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  5. Karen -
    I don't think you're wrong and I don't think you should be afraid to express your feelings.
    Do I have issues with what Miss Manners said? Yes I do. But I don't have any issues with what you said!
    Bottom Line: I think that all of us living with diabetes try our best to be as courteous & unobtrusive as possible when it comes to doing our D thing public places & we shouldn't be made to feel like we shouldn't do what we have to, when we have to.

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  6. Hmmm... I hadn't thought about that. You're right. Am I going to go back to doing what I need to do in private? No. But can I at least (especially after complaining about the column) reassess how considerate I am in general? All I can say is it wouldn't hurt. I still feel the same way I did yesterday about Miss Manners. But I can still work on being the best me I can be, to use a self-serving phrase. Thanks

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  7. ((((hugs)))) I think there's a middle ground with the whole deal. I how I wasn't too mean in my post. I'm more interested in her being educated, than in her being attacked. I hope I found a middle ground.

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  8. Your not alone in your thinking, Karen. The last thing I want from diabetes is a special entitlement to be rude. I'm not saying that testing in public is rude, but we aren't exempt from thinking about how our neighbors might feel or react to our attending to our needs. Being discrete and polite goes a long way, and can be a better alternative to using the restroom at the back of the plane.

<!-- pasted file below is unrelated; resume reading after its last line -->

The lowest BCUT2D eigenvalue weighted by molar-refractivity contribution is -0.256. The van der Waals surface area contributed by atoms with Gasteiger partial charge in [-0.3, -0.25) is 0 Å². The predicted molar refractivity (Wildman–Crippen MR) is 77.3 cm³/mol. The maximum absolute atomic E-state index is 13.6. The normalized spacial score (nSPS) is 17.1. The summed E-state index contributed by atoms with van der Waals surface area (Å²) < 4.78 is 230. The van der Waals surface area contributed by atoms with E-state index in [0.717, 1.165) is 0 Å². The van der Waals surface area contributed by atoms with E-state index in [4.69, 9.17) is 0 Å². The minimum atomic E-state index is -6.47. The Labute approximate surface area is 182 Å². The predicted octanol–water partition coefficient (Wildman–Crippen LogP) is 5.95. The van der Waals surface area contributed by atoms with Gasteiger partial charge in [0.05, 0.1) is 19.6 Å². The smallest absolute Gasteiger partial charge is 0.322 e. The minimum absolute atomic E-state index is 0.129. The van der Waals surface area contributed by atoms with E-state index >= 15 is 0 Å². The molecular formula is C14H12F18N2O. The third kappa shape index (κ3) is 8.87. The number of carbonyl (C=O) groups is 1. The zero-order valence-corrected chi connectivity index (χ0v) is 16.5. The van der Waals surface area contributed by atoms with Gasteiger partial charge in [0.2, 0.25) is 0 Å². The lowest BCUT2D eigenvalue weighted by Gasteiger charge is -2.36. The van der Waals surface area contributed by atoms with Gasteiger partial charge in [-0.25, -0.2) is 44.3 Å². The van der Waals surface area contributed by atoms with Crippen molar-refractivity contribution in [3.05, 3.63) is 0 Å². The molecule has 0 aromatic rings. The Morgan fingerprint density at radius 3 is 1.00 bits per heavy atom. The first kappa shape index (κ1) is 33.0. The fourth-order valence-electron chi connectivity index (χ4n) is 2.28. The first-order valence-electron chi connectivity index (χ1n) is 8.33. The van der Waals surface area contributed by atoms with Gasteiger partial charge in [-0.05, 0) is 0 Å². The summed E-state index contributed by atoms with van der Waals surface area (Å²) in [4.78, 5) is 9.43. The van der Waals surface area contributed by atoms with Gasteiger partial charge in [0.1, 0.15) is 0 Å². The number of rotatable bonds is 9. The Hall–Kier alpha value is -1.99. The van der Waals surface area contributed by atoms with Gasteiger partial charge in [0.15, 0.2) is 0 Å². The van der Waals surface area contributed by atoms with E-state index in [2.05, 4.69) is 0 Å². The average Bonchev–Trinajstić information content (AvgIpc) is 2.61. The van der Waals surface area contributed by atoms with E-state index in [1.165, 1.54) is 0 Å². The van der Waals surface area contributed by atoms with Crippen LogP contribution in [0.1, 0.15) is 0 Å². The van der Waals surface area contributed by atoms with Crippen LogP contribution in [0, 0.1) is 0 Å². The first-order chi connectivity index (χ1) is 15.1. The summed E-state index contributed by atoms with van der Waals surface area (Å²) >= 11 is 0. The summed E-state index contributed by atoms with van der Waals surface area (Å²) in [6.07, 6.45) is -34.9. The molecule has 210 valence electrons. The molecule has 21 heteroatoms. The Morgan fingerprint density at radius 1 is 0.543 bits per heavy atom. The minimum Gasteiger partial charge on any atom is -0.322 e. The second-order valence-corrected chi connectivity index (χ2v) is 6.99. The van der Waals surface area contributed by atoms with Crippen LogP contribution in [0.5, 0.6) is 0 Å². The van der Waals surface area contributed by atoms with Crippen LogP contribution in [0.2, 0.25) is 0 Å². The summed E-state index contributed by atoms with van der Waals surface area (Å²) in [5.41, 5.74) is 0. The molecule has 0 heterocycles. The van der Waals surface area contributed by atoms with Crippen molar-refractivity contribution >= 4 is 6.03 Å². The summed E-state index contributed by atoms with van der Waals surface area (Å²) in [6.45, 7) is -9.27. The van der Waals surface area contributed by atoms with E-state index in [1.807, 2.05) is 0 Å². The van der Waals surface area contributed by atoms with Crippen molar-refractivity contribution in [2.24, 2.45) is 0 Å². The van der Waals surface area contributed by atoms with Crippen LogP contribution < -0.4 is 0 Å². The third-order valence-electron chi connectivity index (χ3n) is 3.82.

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  9. Well, I don't care if I'm rude. However, many people do, and I worry that MM has just made it more likely that some of those people won't test in circumstances where they really should. That really concerns me.

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  10. MM could have and should have simply turned her head! It is that simple. I have had IDDM for 48 years. I do not "hide" in a dark corner of some restroom when I have to test my BS or take my injection. It is a part of life for myself and many, many more. Accept it MM and move on!

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  11. Well said! A refreshing post. I try to be discrete and I've learned to be quick so that no one notices! Or at least, that's what they tell me when I (sometimes) ask. I test quite publicly, the most "public" being on the treadmill whilst running and even then, no one bats an eye. Thank you for sharing.

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  12. I agree to be modeste. My child will do it on her lap just under the table. But to recluse to a genre festered bathroom won't happen. There are health concerns with most type 1s my child catches everything so Jo she won't test out to much in the open but she will test where she unless it is the bathroom.